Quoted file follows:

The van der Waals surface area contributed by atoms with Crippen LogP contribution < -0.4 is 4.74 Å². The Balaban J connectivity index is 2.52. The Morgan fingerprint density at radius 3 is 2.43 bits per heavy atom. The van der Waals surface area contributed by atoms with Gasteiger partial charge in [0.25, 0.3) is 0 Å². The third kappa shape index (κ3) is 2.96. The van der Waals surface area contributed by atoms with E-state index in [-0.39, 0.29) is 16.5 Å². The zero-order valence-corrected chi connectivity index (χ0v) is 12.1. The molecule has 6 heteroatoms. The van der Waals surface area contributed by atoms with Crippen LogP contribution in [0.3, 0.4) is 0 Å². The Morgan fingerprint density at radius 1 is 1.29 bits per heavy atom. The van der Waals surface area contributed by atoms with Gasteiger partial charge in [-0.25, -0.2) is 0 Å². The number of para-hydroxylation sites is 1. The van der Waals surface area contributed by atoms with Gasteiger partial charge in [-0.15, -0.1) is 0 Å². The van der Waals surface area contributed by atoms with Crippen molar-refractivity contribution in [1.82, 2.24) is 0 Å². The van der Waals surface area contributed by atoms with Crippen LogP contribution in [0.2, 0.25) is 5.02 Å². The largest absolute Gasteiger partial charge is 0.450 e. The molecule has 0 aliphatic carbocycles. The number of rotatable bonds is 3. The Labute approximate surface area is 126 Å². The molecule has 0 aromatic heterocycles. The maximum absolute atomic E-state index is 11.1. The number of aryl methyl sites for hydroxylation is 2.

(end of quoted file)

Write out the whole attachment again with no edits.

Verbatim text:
The van der Waals surface area contributed by atoms with Crippen LogP contribution < -0.4 is 4.74 Å². The Balaban J connectivity index is 2.52. The Morgan fingerprint density at radius 3 is 2.43 bits per heavy atom. The van der Waals surface area contributed by atoms with Gasteiger partial charge in [0.25, 0.3) is 0 Å². The third kappa shape index (κ3) is 2.96. The van der Waals surface area contributed by atoms with E-state index in [-0.39, 0.29) is 16.5 Å². The zero-order valence-corrected chi connectivity index (χ0v) is 12.1. The molecule has 6 heteroatoms. The van der Waals surface area contributed by atoms with Crippen LogP contribution in [0.3, 0.4) is 0 Å². The Morgan fingerprint density at radius 1 is 1.29 bits per heavy atom. The van der Waals surface area contributed by atoms with Gasteiger partial charge in [-0.25, -0.2) is 0 Å². The number of para-hydroxylation sites is 1. The van der Waals surface area contributed by atoms with Gasteiger partial charge in [-0.15, -0.1) is 0 Å². The van der Waals surface area contributed by atoms with Crippen molar-refractivity contribution in [1.82, 2.24) is 0 Å². The van der Waals surface area contributed by atoms with Crippen LogP contribution in [0.2, 0.25) is 5.02 Å². The largest absolute Gasteiger partial charge is 0.450 e. The molecule has 0 aliphatic carbocycles. The number of rotatable bonds is 3. The Labute approximate surface area is 126 Å². The molecule has 0 aromatic heterocycles. The maximum absolute atomic E-state index is 11.1. The number of aryl methyl sites for hydroxylation is 2.